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Capital Markets

Fed rules insufficient to lure new primary dealers

Regulatory capital requirement cut to $50 million; not enough smaller firms to fill the void.

A tough post-financial crisis regulatory climate that has prompted banks to scale back bond-dealing operations has left the US Treasury with a growing headache: the institutions it has traditionally relied on to buy and sell its debt may not be able to provide the same depth of liquidity as they have in the past.

Spurred by those concerns, the Federal Reserve Bank of New York introduced new rules in November intended to expand its pool of primary dealers by lowering the minimum net regulatory capital needed to $50 million from $150 million, theoretically allowing smaller dealers to trade directly with the Fed.

But market participants say the changes are not enough to really boost the number of primary dealers.

“It’s a logical move, but we don’t think it’s going to have much of an impact, it’s not like you’re going to see a whole bunch of non-traditional players jump in and become primary dealers,” says the head of rates trading at a large US bank and one of the Fed’s primary dealers. “We think it will probably be something like one or two new dealers that will enter – there’s not going to be 10 names that are going to show up.” 



To become a primary dealer, it’s not just balance sheet, it’s capacity to do the business - Josh Galper, Finadium

Analysts say that is partly because the barrier to entry remains relatively high, but also because there is a limited number of eligible smaller firms that have a big enough footprint in the US treasury market (the New York Fed has also introduced a new rule that means aspirant primary dealers must already have a 0.25% minimum treasury market share).

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Josh Galper, Finadium

“To become a primary dealer, it’s not just balance sheet, it’s capacity to do the business,” says Josh Galper, managing principal at Finadium, a research and advisory firm. “I wouldn’t be surprised if it’s just a couple [who apply to become primary dealers]. If you look at the strata of broker-dealers, there are a finite number of large ones and a lot of tiny ones, and if those guys have $5 million in capital they’re happy, so they are way out of the conversation. There are not many broker-dealers with over $50 million of capital who would be interested.” Galper adds: “It would really need to be a smaller player that has a decent distribution in US treasuries but have been buying treasuries from one of the primary dealers, so only a smaller firm that has got a stake in this market and actually wants to skip a middle man is going to be interested in this opportunity with the Fed.”

Decline

The rule changes are part of an effort to bolster liquidity amid a long-term decline in primary dealership numbers. There are 23 such dealers today, down from a high of 46 in 1988. Only two new dealers have been added since 2011 – Wells Fargo earlier this year and TD Securities in 2014. The New York Fed declined to comment on how many new dealers it hopes the rule changes will attract.

Market share is also uneven. Some 58% of all US treasury trading was handled by just five dealers in 2016, up from 43% in 2006, according to Greenwich Associates. In total, the top 10 dealers accounted for 85% of market activity.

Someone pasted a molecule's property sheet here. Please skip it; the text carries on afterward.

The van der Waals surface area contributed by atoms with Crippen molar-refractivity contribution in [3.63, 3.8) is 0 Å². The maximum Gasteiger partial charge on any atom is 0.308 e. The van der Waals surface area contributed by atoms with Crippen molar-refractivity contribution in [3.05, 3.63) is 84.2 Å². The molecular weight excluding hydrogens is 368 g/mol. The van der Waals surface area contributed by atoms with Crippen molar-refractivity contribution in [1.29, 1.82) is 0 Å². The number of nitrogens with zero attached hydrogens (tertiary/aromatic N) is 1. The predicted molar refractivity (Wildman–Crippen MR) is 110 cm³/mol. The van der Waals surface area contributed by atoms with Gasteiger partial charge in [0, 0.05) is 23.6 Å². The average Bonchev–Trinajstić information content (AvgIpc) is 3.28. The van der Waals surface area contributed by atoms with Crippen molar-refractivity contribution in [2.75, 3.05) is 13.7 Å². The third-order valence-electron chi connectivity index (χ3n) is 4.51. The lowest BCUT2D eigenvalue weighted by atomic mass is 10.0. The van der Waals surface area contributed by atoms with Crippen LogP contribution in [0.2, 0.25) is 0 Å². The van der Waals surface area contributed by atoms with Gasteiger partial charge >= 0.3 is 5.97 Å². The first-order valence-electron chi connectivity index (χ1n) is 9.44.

“There’s not all that many benefits of being a primary dealer now,” says the head of rates trading at the US bank. “It’s just more and more expensive to hold securities. Even if you have a firm that makes a lot of money but it is half of what the biggest guys make, it’s really hard to compete because you still have to hire the same number of compliance people, regulatory experts, technology people, people who do the reporting, so it has become more and more of a scale business where you have to have a lot of revenue to support all these costs.”

Easing

Market watchers say that for primary dealing to become more lucrative again, the regulatory burden needs to be eased.

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Kevin McPartland,
Greenwich Associates

“If the cost of holding positions was reduced back to a point at which making markets becomes more economically attractive, the entire market would benefit,” says Kevin McPartland, head of research for market structure and technology at Greenwich Associates. “A serious scaling back of Volcker via the Trump administration however might be even more impactful.”

Some dealers are not optimistic that a big regulatory pull back is on the cards.

“We’re heading towards this era of more transparency and more reporting, so there doesn’t seem to be anything on the horizon that will make it more attractive,” says the head of rates trading at the US bank.

If that backdrop continues to dampen trading appetite among existing dealers, the New York Fed might need to explore other ways of boosting market liquidity. Galper says if the Fed really wanted to make an impact, it could consider allowing proprietary trading firms to become primary dealers.

“The Fed has choices about how far down it’s going to go in the size of the firm it’s willing to accept as a primary dealer, but really the critical part comes if it enters into conversation with these proprietary trading funds that are driving liquidity,” he says. “That would be significant competition for the biggest primary dealers, but the Fed would have to be exceptionally concerned about liquidity to take on that level of counterparty risk.”

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